Sanford suspends just 82 for refusing COVID-19 vaccine; less than 1% of workforce
Sanford Health leaders in July had set Monday as the deadline for all of its 48,000 employees to be fully vaccinated against COVID-19 or be granted a medical or religious exemption to the vaccination. All those suspended have 60 days to comply with the health system's expectations or will be considered to have voluntarily resigned and be terminated from their jobs.
SIOUX FALLS, S.D. — Sanford Health has suspended 82 employees for refusing to get vaccinated against COVID-19 or get an exemption from doing so, the Sioux Falls, South Dakota-based health system reported Monday, Nov. 1.
Sanford Health leaders in late July set Monday as the deadline for its 48,000 employees to be get vaccinated against COVID-19 or be granted a medical or religious exemption to the vaccination.
All those suspended have 60 days to comply with the health system's expectations or will be considered to have voluntarily resigned and be terminated from their jobs.
"Sanford Health was proud to be one of the first health care providers in the country to announce we would require all employees to get a COVID-19 vaccination to protect our patients and our people," Dr. Jeremy Cauwels, chief physician at Sanford Health, said in a statement. "We remain committed to doing all we can to ensure a safe care and work environment for our patients and employees. As a result of our high employee vaccination rate, we have also seen a decline in COVID-19 infections and sick leave among staff."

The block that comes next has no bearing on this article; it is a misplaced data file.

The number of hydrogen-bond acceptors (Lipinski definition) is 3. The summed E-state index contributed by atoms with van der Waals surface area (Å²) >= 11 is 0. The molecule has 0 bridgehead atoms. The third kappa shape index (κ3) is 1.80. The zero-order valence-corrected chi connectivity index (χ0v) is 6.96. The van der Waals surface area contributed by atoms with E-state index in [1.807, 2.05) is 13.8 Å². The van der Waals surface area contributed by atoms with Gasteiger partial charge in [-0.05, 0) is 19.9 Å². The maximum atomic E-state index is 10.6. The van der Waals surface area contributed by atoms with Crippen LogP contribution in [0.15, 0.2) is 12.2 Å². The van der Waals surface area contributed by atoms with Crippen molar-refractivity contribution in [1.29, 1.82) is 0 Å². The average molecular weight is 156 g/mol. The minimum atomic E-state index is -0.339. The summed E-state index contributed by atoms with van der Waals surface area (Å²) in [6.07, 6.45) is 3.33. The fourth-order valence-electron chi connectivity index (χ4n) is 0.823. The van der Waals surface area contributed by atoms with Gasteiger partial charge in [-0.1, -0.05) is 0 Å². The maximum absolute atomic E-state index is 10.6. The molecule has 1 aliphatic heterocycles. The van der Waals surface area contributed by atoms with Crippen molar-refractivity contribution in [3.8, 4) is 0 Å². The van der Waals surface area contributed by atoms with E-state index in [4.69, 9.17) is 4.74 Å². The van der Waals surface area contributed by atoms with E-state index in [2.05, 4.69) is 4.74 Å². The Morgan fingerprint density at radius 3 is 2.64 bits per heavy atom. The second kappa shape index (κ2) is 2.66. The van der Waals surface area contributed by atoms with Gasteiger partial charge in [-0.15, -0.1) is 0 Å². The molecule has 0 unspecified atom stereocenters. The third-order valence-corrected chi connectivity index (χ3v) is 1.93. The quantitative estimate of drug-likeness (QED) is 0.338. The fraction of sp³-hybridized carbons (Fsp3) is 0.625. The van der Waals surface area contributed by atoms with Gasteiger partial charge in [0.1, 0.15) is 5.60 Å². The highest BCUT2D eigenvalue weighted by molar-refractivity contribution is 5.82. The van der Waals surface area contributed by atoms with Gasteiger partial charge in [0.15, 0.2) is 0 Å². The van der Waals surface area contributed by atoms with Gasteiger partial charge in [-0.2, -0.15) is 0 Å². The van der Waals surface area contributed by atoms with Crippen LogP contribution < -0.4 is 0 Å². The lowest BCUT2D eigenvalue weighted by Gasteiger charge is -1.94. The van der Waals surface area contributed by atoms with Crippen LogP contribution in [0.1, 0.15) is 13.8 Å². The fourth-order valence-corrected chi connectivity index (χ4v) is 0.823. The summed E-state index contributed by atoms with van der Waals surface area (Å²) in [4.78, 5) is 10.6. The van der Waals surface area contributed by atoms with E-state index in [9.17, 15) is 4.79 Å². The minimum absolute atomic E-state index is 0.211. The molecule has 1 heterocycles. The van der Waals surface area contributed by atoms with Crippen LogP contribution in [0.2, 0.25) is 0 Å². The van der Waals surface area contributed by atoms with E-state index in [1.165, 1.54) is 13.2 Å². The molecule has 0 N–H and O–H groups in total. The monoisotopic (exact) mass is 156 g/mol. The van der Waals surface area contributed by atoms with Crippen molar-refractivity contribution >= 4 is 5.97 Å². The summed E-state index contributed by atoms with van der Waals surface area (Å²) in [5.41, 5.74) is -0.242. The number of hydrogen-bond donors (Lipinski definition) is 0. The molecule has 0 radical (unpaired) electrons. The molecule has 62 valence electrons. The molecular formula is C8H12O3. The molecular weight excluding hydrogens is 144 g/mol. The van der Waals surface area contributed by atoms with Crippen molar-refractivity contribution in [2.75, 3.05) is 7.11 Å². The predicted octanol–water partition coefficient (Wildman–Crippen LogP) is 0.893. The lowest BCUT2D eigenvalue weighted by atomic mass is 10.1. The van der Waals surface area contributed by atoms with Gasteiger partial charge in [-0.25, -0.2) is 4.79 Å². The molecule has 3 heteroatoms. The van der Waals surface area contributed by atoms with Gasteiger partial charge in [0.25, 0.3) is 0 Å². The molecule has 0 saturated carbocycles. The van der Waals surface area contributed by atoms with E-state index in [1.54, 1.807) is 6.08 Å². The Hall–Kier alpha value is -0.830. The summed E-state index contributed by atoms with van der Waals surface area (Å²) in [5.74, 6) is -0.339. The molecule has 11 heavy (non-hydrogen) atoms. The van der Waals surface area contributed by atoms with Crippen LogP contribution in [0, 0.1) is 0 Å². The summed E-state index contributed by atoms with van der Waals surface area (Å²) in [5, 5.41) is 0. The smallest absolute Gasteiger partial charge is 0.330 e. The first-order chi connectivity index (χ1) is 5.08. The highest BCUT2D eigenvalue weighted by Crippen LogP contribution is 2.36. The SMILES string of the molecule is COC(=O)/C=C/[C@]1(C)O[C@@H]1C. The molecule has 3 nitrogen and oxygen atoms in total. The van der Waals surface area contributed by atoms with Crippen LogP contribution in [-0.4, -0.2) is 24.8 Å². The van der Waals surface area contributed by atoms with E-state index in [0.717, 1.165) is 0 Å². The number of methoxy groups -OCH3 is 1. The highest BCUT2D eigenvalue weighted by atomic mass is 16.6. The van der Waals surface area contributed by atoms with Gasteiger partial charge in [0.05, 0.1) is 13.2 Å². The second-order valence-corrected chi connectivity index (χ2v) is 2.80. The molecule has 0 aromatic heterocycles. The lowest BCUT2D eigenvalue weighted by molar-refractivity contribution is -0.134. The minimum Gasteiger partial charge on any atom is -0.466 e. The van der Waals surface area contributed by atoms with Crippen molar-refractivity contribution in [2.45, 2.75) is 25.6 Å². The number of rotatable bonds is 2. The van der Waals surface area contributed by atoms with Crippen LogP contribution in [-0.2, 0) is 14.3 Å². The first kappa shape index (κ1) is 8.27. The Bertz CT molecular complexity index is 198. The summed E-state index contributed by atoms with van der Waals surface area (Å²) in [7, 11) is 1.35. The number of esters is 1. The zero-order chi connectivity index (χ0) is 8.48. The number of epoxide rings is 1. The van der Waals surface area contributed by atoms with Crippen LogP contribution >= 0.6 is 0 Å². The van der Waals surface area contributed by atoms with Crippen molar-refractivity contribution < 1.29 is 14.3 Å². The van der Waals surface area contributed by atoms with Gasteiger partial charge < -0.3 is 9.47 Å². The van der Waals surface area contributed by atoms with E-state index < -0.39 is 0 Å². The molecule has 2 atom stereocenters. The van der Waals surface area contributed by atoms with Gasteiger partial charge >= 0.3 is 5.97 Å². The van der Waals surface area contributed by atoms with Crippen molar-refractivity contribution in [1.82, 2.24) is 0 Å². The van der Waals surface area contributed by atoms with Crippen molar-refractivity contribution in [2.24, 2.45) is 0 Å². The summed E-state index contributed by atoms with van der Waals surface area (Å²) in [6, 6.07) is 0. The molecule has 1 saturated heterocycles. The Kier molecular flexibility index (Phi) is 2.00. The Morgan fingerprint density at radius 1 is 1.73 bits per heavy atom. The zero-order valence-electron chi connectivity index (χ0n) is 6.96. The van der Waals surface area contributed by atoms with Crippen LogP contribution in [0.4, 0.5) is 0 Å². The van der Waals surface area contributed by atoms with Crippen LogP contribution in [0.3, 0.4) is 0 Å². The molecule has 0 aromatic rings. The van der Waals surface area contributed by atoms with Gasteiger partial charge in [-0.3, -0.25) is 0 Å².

Sanford Health has major medical centers in Sioux Falls, Fargo and Bemidji, Minnesota, among its 46 medical centers, as well as 224 clinic locations and 200 Good Samaritan Society senior care facilities. Its workforce includes about 1,500 physicians and 8,700 registered nurses.
The number of those suspended varies across Sanford's footprint, and totals less than 1% of its workforce, Sanford Health noted.
- 31 in Fargo
- 28 in Sioux Falls
- 16 in Bismarck
- 7 in Bemidji
None of the 31 suspended in Sanford's Fargo region were physicians, physician assistants, nurse practitioners or certified registered nurse anesthetists, said Dr. Doug Griffin, Sanford Fargo vice president and medical officer, in a statement.
Asked to clarify how many medical or religious exemptions it had granted, Sanford Health spokesman Jon Berg didn't directly answer, stating, "Exemption data is a personnel matter."
Those granted an exemption will be required to comply with regular COVID-19 testing, he said.
The health system hasn't unilaterally granted any religious exemptions without being asked, and hasn't given employees who refuse to get vaccinated a choice to work remotely or other accommodations, Berg said.
Sanford Health also didn't directly answer a Forum News Service question on whether any exemption requests were denied.
"Consistent with applicable state and federal law, Sanford has a system in place to review and provide exemptions for critical medical conditions, or if employees demonstrate a sincerely held religious belief warranting the exemption," Berg said.